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The matrix metalloproteinase inhibitor SM 1489 reduces MMP-9 activity after sulfur mustard exposure <i>in vivo</i>

TitleThe matrix metalloproteinase inhibitor SM 1489 reduces MMP-9 activity after sulfur mustard exposure in vivo
Publication TypeConference Proceedings
Year of Conference2005
AuthorsGerecke D.R., Bhatt P., Chang Y., Sabourin C.L., Rudge, Jr T.L., Kiser R.C., Casbohm S.L., Gordon M.K., Riley D.J., Shakarjian M.P., Casillas R.P.
Conference NameProceedings of the 44th Annual Meeting of the Society of Toxicology
Conference LocationNew Orleans, LA
KeywordsSulfur Mustard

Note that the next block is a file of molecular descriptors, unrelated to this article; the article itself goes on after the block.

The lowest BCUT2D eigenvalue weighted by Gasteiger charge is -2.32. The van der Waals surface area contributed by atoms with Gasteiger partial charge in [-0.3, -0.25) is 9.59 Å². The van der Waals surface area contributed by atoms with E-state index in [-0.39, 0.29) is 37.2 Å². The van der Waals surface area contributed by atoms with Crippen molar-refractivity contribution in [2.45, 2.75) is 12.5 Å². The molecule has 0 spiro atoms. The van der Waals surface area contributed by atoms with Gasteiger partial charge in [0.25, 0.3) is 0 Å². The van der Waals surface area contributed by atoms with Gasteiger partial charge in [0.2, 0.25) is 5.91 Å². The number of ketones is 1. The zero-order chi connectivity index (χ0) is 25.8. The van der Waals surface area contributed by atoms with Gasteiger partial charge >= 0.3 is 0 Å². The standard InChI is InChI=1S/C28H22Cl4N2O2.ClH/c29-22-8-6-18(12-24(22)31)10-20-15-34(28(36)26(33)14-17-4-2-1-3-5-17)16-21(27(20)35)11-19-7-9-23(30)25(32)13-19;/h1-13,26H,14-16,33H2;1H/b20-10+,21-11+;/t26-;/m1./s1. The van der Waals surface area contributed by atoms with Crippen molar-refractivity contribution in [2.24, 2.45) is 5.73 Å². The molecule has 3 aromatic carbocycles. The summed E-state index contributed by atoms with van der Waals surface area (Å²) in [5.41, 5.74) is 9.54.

Bis(2-chloroethyl)sulfide (sulfur mustard, SM) is a chemical warfare agent that penetrates the skin rapidly, causing extensive blistering within several hours. The damage includes separation of the dermis from the epidermis, potentially as a result of collagen degradation in the basement membrane zone by matrix metalloproteinases (MMPs). We hypothesize that skin damage is increased by upregulation of the MMPs following mustard-induced inflammation. MMP-2 (gelatinase A) and MMP-9 (gelatinase B) in the absence or presence of MMP inhibitors were investigated to better assess their role in SM-induced skin injury. Mouse ears were treated with 80 ìg of liquid SM and ear specimens collected 24, 72, and 168 hours after exposure. Specimens were examined for the expression of MMP-2 and MMP-9 by histology, real-time PCR, gelatinase activity assays, and Western blot analysis. SM exposure increased mRNA levels for MMP-9 by 2-fold, 8-fold, and 21-fold for 24, 72, and 168 hours, respectively, when compared to the control untreated ears. There were no observable changes in the MMP-2 mRNA levels between treated and controls. A time-related increase in overall gelatinase activity was observed in SM treated ears. Western blot analysis confirmed the increased gelatinase acivity was due to MMP-9. Pretreatment with the MMP inhibitor GM 1489 N-[(2R)-2-4-methylpentanoyl]-L-tryptophan-(S)-methyl-benzylamide resulted in a 50% reduction of MMP-9 mRNA at 72 and 168 hours after SM treatment when compared to samples without pretreatment with MMP inhibitor. These studies demonstrate that the MMP inhibitor GM 1489 is a promising candidate as an effective pharmacological countermeasure against SM injury. *This work is supported by the US Army Medical Research and Materiel Command under Contract No. DAMD17-02-C-0091

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